30. ^ City TV, Diverse-City 02.25.14, YouTube, 25 February 2014, Retrieved 2015-05-07.
  31. ^ a b Karin, Riya; Islam, Shoha (20 February 2015). "Journey to Inclusion in & through Education: Language Counts" (PDF). Mother Language Magazine. Bangladesh PressClub Centre of Alberta (BPCA). p. 31. Archived from the original (PDF) on 2 April 2015. Retrieved 6 May 2015.
  32. ^ Professor Kabir Choudhury, "21st February: International Mother Language Day" Archived 2015-04-02 at the Wayback Machine, Bangladesh PressClub Centre of Alberta (BPCA), Published 20 February 2015 in the Mother Language Magazine 2015 (Page 34), Retrieved 2015-05-07.
  33. ^ "International Mother Language Day". 16 May 2007. Archived from the original on 7 July 2016. Retrieved 2 July 2016.
  34. ^ Jonathan and Prithwi Raj, Ekushe February (instrumental), YouTube, 21 February 2012, Retrieved 2015-05-06.
  35. ^ The Daily Star, 20 January 2019
  36. ^ "International Mother Language Day Act". Archived from the original on 7 January 2017. Retrieved 21 November 2017.
  37. ^ "Bill C-573 (Historical)". 5 February 2014. Archived from the original on 3 April 2016. Retrieved 2 July 2016.
  38. ^ "iPage". Archived from the original on 16 August 2016. Retrieved 2 July 2016.
  39. ^ a b "Int'l Mother Language Day observed at Edmonton". Archived from the original on 7 August 2017. Retrieved 21 November 2017.
  40. ^ "Ekushey observed with due respect in Edmonton". Retrieved 1 February 2020.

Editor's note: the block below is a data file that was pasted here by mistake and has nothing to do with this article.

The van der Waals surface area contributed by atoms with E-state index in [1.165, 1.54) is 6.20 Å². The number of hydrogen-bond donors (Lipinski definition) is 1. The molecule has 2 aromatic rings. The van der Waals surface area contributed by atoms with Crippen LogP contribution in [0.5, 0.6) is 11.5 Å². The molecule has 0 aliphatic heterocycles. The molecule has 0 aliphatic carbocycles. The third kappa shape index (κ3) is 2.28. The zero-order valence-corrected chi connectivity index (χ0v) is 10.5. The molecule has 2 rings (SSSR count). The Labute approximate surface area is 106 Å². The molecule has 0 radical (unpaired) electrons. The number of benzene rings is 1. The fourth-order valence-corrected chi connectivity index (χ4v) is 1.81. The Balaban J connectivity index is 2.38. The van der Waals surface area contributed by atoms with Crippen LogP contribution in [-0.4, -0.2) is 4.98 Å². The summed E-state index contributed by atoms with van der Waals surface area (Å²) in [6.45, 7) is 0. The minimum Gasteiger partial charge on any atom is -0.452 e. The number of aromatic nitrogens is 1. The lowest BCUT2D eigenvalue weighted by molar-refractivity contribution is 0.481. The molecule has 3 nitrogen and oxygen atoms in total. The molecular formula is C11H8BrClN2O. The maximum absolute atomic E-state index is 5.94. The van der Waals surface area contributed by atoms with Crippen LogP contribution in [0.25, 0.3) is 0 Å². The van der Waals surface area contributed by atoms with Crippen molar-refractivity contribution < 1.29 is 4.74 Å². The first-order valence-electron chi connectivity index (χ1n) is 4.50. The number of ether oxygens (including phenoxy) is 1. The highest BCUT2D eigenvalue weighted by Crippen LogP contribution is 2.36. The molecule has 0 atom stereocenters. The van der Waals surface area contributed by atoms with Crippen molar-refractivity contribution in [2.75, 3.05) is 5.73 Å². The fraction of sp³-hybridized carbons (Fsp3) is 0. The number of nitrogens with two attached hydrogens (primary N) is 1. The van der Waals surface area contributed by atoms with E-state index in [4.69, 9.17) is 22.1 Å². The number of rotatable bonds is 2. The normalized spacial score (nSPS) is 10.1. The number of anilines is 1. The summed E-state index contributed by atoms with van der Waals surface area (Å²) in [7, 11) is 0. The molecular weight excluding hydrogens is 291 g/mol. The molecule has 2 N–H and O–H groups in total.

41. ^ "भारतवाणी". भारतवाणी. Retrieved 20 February 2017.
  42. ^ "International Mother Language Day: India to protect and promote 22 scheduled Indian languages through digitization of content". 21 February 2016. Archived from the original on 4 March 2016. Retrieved 2 July 2016.
  43. ^ "22 Indian scheduled languages to go digital on International Mother Language Day on Feb 21 | Latest News & Updates at Daily News & Analysis". 1 February 2016. Archived from the original on 10 March 2016. Retrieved 2 July 2016.
  44. ^ "Survey of London | Shaheed Minar". Retrieved 14 March 2021.
  45. ^ "Marking Martyrs' Day at home and online". Retrieved 14 March 2021.
  46. ^ "Bangla Stories - Oldham". Retrieved 14 March 2021.
  47. ^ "Inici - Linguapax Internacional". 28 April 2016. Archived from the original on 19 May 2015. Retrieved 2 July 2016.
  48. ^ "Bangladesh Heritage and Ethnic Society of Alberta". Archived from the original on 22 August 2016. Retrieved 2 July 2016.
  49. ^ "International Mother Language Day observed at Edmonton, Canada". Bangladesh Sangbad Sangstha. 28 February 2017. Archived from the original on 4 March 2017. Retrieved 4 March 2017.
  50. ^ "Mahinur Jahid Memorial Foundation (MJMF) - Ekushey Youth Awards". Archived from the original on 24 June 2016. Retrieved 2 July 2016.

External links[edit]